Conversations are happening across our country at every level of sport about the best policies to encourage the participation and development of female athletes. Coaches, associations and the athletes themselves are exploring solutions that create opportunities or support young players to achieve new skills. However, policies such as the recent decision by the Saskatchewan Hockey Association (SHA) to create geographic boundaries around Saskatoon and Regina, excluding girls in rural areas from playing on city teams, have been questioned.
The geographic boundary approach has been used in the past to encourage the development of more boys' teams outside of the major centres. However, Dr. Louise Humbert, a Kinesiology faculty member, cautioned against applying the same logic that had worked previously because of the different ways girls and boys approach and participate in sport, "Young women will often connect, and then compete. Young men will often compete and then develop a connection. It's the connection, it's the relationships, that will often recruit and sustain involvement of girls and young women."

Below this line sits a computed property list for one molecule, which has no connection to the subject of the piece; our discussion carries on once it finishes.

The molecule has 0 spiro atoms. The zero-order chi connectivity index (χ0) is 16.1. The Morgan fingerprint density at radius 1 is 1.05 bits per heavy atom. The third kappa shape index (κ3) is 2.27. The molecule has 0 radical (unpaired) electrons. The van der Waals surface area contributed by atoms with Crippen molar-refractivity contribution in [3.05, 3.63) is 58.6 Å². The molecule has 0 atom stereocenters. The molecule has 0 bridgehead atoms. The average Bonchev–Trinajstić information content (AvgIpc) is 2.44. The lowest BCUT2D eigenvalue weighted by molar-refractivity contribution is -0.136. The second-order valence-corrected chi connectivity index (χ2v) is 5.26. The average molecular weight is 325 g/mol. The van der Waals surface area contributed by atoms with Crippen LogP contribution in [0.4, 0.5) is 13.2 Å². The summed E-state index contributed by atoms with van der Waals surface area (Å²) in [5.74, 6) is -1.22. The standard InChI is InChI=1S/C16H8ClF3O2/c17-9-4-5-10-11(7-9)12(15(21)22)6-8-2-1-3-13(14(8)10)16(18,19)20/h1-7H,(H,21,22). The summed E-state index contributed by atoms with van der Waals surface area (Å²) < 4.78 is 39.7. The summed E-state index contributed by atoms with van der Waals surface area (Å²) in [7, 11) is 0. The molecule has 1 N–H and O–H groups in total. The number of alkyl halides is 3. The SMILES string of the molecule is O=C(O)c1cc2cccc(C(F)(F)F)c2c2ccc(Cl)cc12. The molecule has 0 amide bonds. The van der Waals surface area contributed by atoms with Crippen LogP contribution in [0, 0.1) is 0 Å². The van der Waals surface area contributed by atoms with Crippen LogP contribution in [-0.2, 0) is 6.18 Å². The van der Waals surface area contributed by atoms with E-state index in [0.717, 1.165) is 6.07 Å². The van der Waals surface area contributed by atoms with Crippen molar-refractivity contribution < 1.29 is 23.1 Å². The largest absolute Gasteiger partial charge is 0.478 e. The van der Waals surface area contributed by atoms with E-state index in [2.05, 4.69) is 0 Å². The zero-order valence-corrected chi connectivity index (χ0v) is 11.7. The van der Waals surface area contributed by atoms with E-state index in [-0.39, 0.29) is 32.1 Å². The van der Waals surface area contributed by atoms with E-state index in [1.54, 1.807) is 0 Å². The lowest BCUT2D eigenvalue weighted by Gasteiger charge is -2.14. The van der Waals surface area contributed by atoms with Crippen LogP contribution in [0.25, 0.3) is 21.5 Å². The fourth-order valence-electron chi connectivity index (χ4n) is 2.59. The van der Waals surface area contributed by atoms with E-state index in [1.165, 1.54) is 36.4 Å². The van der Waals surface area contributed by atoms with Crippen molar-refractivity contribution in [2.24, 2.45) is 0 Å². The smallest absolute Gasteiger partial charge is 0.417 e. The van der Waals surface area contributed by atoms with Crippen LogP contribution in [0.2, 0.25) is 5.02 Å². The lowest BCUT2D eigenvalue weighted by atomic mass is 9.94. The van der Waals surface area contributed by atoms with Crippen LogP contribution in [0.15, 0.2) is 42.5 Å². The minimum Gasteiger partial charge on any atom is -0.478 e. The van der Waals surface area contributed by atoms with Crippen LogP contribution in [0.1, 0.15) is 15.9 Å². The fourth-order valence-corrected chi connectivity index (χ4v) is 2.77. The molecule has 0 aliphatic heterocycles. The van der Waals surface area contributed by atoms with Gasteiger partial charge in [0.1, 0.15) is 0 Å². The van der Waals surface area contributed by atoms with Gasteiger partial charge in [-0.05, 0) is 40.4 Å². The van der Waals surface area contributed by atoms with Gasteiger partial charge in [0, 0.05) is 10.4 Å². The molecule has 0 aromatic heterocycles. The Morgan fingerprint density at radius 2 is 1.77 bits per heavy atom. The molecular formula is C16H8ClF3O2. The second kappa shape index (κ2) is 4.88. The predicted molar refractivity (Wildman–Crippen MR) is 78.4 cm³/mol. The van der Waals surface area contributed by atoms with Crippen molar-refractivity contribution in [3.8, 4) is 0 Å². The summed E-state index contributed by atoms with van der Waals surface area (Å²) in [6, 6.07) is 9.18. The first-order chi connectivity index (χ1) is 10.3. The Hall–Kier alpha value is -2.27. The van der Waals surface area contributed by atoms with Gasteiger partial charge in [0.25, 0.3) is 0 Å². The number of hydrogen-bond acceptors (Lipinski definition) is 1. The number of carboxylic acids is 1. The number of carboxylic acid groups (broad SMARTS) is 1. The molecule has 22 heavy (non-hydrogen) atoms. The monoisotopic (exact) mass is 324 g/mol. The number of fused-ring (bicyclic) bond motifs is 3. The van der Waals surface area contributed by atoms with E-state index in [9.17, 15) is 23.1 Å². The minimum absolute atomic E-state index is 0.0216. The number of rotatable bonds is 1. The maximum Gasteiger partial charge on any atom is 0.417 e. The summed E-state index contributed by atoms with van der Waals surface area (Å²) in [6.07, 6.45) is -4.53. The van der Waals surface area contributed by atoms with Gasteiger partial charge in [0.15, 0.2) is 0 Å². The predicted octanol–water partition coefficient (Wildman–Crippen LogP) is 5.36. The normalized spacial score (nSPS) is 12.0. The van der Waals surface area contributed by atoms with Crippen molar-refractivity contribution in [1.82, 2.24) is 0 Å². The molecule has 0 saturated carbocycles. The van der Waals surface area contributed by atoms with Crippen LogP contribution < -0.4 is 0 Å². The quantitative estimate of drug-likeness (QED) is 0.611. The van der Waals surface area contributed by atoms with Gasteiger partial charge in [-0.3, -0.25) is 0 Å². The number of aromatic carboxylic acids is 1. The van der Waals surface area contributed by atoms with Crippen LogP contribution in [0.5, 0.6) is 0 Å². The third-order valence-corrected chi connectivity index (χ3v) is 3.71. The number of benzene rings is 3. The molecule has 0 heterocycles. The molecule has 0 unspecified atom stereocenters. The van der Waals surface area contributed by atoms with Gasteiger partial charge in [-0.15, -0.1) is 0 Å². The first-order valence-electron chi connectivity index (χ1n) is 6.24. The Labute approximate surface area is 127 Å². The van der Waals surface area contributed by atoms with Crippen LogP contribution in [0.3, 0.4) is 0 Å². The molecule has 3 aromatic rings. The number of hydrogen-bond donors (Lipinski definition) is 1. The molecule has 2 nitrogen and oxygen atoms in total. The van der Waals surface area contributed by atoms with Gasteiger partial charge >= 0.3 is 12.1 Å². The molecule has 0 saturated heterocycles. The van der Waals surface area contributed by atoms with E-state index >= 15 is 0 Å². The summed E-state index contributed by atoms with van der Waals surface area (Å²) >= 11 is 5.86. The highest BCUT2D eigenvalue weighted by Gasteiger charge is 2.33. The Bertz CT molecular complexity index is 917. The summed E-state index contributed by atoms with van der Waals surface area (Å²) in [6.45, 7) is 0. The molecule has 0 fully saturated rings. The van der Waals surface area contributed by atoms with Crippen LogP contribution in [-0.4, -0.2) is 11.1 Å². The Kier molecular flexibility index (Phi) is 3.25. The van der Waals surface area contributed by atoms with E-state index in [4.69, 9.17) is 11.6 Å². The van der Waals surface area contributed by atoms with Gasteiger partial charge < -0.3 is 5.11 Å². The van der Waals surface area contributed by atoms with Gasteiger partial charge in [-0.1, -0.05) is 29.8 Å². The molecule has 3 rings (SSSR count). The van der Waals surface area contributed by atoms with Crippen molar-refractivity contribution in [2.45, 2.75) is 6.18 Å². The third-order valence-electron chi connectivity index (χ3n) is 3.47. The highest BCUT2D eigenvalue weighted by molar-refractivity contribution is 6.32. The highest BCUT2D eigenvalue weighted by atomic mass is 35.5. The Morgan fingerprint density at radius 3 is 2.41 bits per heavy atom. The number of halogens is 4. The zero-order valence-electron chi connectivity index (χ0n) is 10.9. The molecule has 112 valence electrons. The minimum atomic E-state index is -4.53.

"What's coming is almost a tsunami of influences against girls to be active," said Dr. Humbert and if policy decisions are made without putting additional supports and resources in place, this jeopardizes the success of the end result that the policy was hoping to achieve.